Christine: Too many to list, but right now I am looking at silkscreen prints in general to prepare for an upcoming class I’m teaching, David Hockney’s interior scenes and interestingly Carl Larsson. Carl Larsson could be considered the Norman Rockwell of Sweden, and his images are very illustrative and saccharine. However, what I’m most into is the depictions of his highly personalized homes’ interior which includes his wife’s tapestries and other fiber work, painted chairs, furniture of their own design, as almost a stage for their busy family’s activities. As a Swede, the aesthetic of their furniture is very familiar (IKEA, anyone?) and not having grown up with his images, I’m able to enjoy the simplicity their sweetness without over analyzing.

Nick: This is your first time presenting at COSS — how are you feeling about welcoming guests to your studio?
Christine: I am feeling great about welcoming guests into my studio — as it is really a shared creative space. I am a core member at Phoenix Rising Printmaking Cooperative. Collectively (and individually) we love to welcome guests and to talk about our work and the printmaking process!

Karen: I love being part of a co-op like this because being a fine artist is extremely isolating. There’s a lot of talent in our group and so many different styles and ideas! The core members pulled together to support us, and several will be on hand to help us welcome tour participants. I’m looking forward to giving more folks the chance to see what we’re doing and to see how they might be able to jump in, too.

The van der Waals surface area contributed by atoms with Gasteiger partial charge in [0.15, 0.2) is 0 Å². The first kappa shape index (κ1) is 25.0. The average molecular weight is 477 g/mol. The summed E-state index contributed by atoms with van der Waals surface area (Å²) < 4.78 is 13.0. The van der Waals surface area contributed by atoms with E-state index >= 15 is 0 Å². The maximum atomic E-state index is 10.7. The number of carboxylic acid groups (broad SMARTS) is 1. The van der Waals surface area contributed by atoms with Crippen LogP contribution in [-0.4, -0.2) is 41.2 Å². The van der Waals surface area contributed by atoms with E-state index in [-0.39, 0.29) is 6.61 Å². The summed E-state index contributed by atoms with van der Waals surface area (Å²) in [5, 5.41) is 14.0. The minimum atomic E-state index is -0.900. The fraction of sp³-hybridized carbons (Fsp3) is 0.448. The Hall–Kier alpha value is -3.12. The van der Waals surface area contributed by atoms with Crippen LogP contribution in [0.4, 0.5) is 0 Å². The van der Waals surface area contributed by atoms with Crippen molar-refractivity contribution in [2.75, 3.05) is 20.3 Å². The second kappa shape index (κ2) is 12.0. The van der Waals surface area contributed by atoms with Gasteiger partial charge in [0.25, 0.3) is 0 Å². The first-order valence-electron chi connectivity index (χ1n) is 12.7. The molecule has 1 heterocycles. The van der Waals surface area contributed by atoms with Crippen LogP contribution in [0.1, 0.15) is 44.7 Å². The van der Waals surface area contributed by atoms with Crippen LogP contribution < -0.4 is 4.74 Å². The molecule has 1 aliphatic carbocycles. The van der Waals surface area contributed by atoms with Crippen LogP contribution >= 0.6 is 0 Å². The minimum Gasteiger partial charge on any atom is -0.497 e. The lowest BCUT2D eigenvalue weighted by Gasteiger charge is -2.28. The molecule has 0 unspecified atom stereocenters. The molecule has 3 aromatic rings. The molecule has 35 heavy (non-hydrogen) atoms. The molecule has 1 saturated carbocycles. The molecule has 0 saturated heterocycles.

Karen Albanese Campbell

Nick: What are you planning to showcase or demonstrate over the COSS weekend?
Christine: I’m planning to have a kid-friendly printmaking activity and have out the tools used for the silkscreen process.

Karen: I’ll be focusing on my  continued experimentation with drypoint and carborundum prints, which require some different ways of inking up plates that people might not be familiar with. And I’ll have a new series of two- and three-color relief prints available as well as a new six-color print.

Nick: What’s your favorite thing about the Columbus arts scene right now?
Karen: I recently saw the new opera The Flood and I find that kind of work really exciting. New work being developed and workshopped and then being able to see a world premiere right here is pretty cool. As a visual artist, it’s inspiring to me to look at and experience other genres of art. To see the orchid show at the Franklin Park Conservatory in the dark winter months is really good for my creative psyche.

Christine: I think the Columbus arts scene is friendly and full of opportunity, both to exhibit work and find your niche as an artist, with the support of other creative peers. I also value the financial support of organizations such as the Greater Columbus Arts Council — which in turn receives community support — and have been benefited both directly with grants and indirectly by exhibiting in spaces and shows supported but the Arts Council.

Visit Christine and Karen at Phoenix Rising Printmaking Cooperative (243 N. Fifth St.) during Columbus Open Studio & Stage, Sept. 14-15. Purchase tickets or download the app to participate. A full list of artists, stages and partners, as well as ticketing links, can be found at columbusopenstudioandstage.com.